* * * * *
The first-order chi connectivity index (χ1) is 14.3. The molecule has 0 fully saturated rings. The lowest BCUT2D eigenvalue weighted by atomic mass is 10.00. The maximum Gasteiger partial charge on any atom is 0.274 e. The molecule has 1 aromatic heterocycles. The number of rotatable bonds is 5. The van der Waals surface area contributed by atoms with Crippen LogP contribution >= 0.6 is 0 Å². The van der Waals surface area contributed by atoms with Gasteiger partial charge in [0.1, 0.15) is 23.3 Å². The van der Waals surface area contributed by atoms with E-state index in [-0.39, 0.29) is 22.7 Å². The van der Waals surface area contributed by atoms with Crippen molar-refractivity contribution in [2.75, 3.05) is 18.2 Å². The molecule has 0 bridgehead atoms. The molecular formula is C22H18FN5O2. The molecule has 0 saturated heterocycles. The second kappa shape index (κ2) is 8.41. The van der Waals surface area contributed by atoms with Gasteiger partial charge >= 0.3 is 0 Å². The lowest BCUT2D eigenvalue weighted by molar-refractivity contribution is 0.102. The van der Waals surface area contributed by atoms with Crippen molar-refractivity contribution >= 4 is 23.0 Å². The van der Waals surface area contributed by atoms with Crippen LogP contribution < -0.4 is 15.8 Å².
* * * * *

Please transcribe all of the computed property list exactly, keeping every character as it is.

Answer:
The first-order chi connectivity index (χ1) is 14.3. The molecule has 0 fully saturated rings. The lowest BCUT2D eigenvalue weighted by atomic mass is 10.00. The maximum Gasteiger partial charge on any atom is 0.274 e. The molecule has 1 aromatic heterocycles. The number of rotatable bonds is 5. The van der Waals surface area contributed by atoms with Crippen LogP contribution >= 0.6 is 0 Å². The van der Waals surface area contributed by atoms with Gasteiger partial charge in [0.1, 0.15) is 23.3 Å². The van der Waals surface area contributed by atoms with E-state index in [-0.39, 0.29) is 22.7 Å². The van der Waals surface area contributed by atoms with Crippen molar-refractivity contribution in [2.75, 3.05) is 18.2 Å². The molecule has 0 bridgehead atoms. The molecular formula is C22H18FN5O2. The molecule has 0 saturated heterocycles. The second kappa shape index (κ2) is 8.41. The van der Waals surface area contributed by atoms with Gasteiger partial charge >= 0.3 is 0 Å². The lowest BCUT2D eigenvalue weighted by molar-refractivity contribution is 0.102. The van der Waals surface area contributed by atoms with Crippen molar-refractivity contribution >= 4 is 23.0 Å². The van der Waals surface area contributed by atoms with Crippen LogP contribution < -0.4 is 15.8 Å².